Baron and Ejnes then note:
The issue of what physicians can and cannot say on social media has been hotly debated by legal scholars and in medical journals. Coleman has observed that “professional speech” is a legally contested domain between speech that can be regulated or prohibited by licensing boards and speech protected by the First Amendment. It is also unclear when physicians’ speech on social media constitutes “medical practice.”1 Mello has questioned why First Amendment protections should extend to harmful speech that leads to death from preventable disease, when some other forms of speech — such as fraudulent commercial speech, which may be less harmful — are prohibited.2
It’s true, too. No one, not even those of us who have advocated for disciplinary actions that apply to physicians who use their status as trusted professionals to give a patina of science and the authority of medicine to fraud and conspiracy theories, have claimed that there is a bright line between misinformation/disinformation and legitimate differences in scientific and medical opinion. That being said, the ABIM does ask the right question, namely, “Do Right and Wrong Answers Still Exist in Medicine?” I’ll add a spoiler alert by pointing out that the op-ed concludes, “There aren’t always right answers, but some answers are clearly wrong.”
Certainly, at the very least I would agree with Baron and Ejnes that there are indeed answers that are clearly wrong in medicine. They do exist. Cranks and quacks like to wrap themselves in the observation that “medicine changes” as new evidence comes in, all in order to argue that they are doing nothing more than engaging in “debate” and to claim that their views might be vindicated or that they are at least plausible enough not to be immediately dismissed, but such arguments are subterfuge, camouflage to fool the unwary. I also like the example used by Baron and Ejnes, specifically how ABIM certifying exams are constructed specifically the use of “distrators,” answers that are wrong but plausible enough to trap those whose knowledge of the topic is insufficiently deep, although I will argue that it is actually rather simplistic and naive as a comparison to COVID-19 misinformation (and, indeed, medical misinformation and quackery in general):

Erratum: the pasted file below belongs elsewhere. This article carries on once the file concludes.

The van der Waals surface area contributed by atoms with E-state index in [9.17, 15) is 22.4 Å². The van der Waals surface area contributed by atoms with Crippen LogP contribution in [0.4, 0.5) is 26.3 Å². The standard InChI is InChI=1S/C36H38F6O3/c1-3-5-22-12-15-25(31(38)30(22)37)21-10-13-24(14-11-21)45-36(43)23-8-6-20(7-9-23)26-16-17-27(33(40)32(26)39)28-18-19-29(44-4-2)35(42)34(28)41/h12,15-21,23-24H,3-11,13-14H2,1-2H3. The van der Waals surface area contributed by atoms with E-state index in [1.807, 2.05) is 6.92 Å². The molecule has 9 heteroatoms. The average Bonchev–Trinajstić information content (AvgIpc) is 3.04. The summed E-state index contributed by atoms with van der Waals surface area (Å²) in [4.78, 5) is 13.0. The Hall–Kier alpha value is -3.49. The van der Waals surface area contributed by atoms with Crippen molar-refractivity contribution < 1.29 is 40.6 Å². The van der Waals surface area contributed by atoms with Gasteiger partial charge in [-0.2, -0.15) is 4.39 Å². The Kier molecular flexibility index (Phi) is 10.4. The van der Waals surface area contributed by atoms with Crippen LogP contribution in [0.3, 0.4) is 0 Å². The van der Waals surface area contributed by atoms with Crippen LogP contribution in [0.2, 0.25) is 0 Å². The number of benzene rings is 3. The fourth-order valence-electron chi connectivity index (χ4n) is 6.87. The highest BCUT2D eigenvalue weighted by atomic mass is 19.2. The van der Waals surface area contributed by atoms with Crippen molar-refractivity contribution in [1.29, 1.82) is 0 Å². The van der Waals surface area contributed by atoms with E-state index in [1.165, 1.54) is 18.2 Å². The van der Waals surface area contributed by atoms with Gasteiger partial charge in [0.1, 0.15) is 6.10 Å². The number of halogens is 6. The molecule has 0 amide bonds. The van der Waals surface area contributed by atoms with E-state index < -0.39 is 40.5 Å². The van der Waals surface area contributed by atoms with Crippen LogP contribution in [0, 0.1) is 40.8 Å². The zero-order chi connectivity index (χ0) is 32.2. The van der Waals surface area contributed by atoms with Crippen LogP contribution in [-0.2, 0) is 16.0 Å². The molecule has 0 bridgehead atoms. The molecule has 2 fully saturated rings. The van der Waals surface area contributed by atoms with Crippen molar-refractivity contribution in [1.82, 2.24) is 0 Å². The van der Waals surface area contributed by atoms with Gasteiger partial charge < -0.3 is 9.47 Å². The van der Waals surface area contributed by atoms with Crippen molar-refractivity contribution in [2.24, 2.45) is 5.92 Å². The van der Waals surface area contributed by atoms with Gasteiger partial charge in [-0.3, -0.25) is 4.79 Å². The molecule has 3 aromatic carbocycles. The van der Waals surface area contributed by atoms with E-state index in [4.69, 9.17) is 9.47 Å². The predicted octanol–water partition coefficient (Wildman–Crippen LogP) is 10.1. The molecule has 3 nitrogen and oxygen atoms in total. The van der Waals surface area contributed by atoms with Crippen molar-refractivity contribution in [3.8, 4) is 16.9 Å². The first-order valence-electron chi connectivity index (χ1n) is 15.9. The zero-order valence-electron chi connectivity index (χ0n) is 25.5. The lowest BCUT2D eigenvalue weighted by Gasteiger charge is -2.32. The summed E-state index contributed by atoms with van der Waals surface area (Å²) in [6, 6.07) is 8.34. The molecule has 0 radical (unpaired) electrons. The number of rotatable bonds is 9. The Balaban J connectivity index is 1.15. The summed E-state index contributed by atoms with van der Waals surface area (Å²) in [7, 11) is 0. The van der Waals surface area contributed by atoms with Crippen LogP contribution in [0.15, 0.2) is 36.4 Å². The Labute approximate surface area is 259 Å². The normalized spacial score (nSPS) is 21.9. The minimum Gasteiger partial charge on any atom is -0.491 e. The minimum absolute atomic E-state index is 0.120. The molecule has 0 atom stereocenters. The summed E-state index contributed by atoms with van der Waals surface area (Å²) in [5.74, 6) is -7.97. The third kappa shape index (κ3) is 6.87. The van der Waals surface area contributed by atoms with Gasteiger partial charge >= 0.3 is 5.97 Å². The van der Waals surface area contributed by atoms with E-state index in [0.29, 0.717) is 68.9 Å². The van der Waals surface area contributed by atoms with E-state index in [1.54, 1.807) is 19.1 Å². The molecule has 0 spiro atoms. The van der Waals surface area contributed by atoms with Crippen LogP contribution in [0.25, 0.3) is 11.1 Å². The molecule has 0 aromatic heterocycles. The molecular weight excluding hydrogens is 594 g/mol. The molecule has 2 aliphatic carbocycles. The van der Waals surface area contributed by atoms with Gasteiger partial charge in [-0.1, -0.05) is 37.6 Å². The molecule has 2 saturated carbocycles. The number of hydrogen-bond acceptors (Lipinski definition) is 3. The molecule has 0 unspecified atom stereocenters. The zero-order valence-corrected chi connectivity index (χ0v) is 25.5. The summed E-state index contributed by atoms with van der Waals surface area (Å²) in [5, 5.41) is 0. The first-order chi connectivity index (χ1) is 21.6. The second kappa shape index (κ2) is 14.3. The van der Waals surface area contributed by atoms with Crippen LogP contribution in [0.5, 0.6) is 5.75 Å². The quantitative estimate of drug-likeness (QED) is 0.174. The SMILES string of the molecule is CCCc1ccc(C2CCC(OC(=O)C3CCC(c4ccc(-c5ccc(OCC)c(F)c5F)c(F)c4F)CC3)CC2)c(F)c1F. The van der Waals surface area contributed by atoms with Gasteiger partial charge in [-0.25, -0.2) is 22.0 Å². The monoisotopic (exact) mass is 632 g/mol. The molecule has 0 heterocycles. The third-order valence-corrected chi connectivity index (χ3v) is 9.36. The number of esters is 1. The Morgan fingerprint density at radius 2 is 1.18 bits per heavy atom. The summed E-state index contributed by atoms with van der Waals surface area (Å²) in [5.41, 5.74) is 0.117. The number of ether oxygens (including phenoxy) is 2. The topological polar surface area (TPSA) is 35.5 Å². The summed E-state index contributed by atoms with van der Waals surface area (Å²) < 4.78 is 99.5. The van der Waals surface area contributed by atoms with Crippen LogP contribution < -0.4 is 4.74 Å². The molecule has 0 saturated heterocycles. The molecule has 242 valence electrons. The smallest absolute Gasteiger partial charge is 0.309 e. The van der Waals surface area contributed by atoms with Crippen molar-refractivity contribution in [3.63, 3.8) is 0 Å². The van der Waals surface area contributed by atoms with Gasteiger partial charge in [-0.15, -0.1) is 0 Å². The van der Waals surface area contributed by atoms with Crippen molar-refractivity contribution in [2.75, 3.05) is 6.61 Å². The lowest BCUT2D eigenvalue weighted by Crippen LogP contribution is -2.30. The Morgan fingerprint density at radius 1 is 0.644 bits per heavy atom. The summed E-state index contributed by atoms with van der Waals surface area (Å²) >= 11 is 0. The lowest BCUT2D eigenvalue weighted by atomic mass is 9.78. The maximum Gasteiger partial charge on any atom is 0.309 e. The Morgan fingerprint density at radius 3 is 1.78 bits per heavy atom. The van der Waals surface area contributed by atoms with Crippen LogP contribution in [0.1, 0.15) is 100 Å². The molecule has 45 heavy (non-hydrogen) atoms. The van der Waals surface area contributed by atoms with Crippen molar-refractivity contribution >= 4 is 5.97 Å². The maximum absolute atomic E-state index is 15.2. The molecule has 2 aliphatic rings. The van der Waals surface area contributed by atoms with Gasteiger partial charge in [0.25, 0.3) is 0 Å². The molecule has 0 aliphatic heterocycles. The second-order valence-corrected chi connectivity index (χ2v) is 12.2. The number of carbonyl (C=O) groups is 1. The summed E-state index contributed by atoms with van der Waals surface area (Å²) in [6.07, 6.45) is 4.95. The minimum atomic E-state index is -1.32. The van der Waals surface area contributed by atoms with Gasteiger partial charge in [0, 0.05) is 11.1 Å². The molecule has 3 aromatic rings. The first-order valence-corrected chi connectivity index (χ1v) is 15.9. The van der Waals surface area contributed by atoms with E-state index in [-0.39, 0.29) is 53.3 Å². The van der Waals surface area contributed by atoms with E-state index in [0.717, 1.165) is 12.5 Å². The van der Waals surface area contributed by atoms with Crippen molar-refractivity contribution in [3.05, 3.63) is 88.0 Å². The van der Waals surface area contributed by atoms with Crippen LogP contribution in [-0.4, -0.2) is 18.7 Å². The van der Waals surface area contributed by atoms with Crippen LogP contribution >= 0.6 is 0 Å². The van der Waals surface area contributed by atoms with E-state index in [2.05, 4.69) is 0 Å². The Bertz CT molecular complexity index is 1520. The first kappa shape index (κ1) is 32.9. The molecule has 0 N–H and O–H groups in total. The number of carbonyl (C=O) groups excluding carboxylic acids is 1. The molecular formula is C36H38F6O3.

Creating these exams involves bringing together academic and practicing expert clinicians from a particular field to write and critique multiple-choice questions that have a single best answer — a process that may provide a useful perspective on somewhat analogous efforts to assess the information that doctors and others disseminate through informal public channels such as social media. The challenge in writing multiple-choice exam questions is not constructing a question with a right answer; rather it’s creating the “distractors,” the wrong but plausible answers. As anyone who has taken a multiple-choice exam knows, even someone with no knowledge of the relevant field can pass a test when the wrong answers are obviously implausible. An exam question measures something important only if someone acquainted with the field might believe the wrong answers are correct. The expert clinicians spend most of their time debating the distractors: Is that answer really wrong? If anyone around the table can find a valid article that might support the choice of option C as correct, then option C can’t be used as a distractor. In these discussions, the experts are guided by peer-reviewed medical literature, not by “prevailing opinion” or what a committee member believes; they don’t take polls. They accept the methods underlying scientific studies as a safer guide to practice than the received wisdom, intuition, or even “democratic process.” Informed by that literature, they conclude that some answers are definitively wrong.
There’s also quality control in such examinations. If, for example, certain wrong answers are chosen at too high a frequency, the question or answers might be modified or dropped from future versions of the examination. The point, though, is that there are answers that are plausible scientifically, but nonetheless wrong.